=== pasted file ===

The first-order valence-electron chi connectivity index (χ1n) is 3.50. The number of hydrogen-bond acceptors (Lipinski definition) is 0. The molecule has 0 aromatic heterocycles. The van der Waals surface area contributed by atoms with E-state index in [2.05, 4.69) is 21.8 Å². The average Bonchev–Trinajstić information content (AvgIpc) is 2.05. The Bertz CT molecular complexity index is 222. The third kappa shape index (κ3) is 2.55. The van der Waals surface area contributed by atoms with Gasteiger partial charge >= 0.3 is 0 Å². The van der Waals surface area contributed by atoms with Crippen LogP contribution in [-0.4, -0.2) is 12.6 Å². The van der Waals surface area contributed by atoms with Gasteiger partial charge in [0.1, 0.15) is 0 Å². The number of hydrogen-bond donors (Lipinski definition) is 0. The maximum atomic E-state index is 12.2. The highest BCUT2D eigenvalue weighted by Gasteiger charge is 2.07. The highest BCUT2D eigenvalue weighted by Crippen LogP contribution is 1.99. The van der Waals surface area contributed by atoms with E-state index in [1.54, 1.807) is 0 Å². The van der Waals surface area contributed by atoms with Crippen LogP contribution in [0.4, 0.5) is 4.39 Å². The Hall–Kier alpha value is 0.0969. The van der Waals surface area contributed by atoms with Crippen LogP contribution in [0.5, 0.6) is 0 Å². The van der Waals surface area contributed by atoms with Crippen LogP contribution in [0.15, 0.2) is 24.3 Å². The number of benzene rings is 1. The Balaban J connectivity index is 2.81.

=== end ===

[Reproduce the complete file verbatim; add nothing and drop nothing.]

The first-order valence-electron chi connectivity index (χ1n) is 3.50. The number of hydrogen-bond acceptors (Lipinski definition) is 0. The molecule has 0 aromatic heterocycles. The van der Waals surface area contributed by atoms with E-state index in [2.05, 4.69) is 21.8 Å². The average Bonchev–Trinajstić information content (AvgIpc) is 2.05. The Bertz CT molecular complexity index is 222. The third kappa shape index (κ3) is 2.55. The van der Waals surface area contributed by atoms with Gasteiger partial charge >= 0.3 is 0 Å². The van der Waals surface area contributed by atoms with Crippen LogP contribution in [-0.4, -0.2) is 12.6 Å². The van der Waals surface area contributed by atoms with Gasteiger partial charge in [0.1, 0.15) is 0 Å². The number of hydrogen-bond donors (Lipinski definition) is 0. The maximum atomic E-state index is 12.2. The highest BCUT2D eigenvalue weighted by Gasteiger charge is 2.07. The highest BCUT2D eigenvalue weighted by Crippen LogP contribution is 1.99. The van der Waals surface area contributed by atoms with E-state index in [1.54, 1.807) is 0 Å². The van der Waals surface area contributed by atoms with Crippen LogP contribution in [0.4, 0.5) is 4.39 Å². The Hall–Kier alpha value is 0.0969. The van der Waals surface area contributed by atoms with Crippen LogP contribution in [0.5, 0.6) is 0 Å². The van der Waals surface area contributed by atoms with Crippen LogP contribution in [0.15, 0.2) is 24.3 Å². The number of benzene rings is 1. The Balaban J connectivity index is 2.81.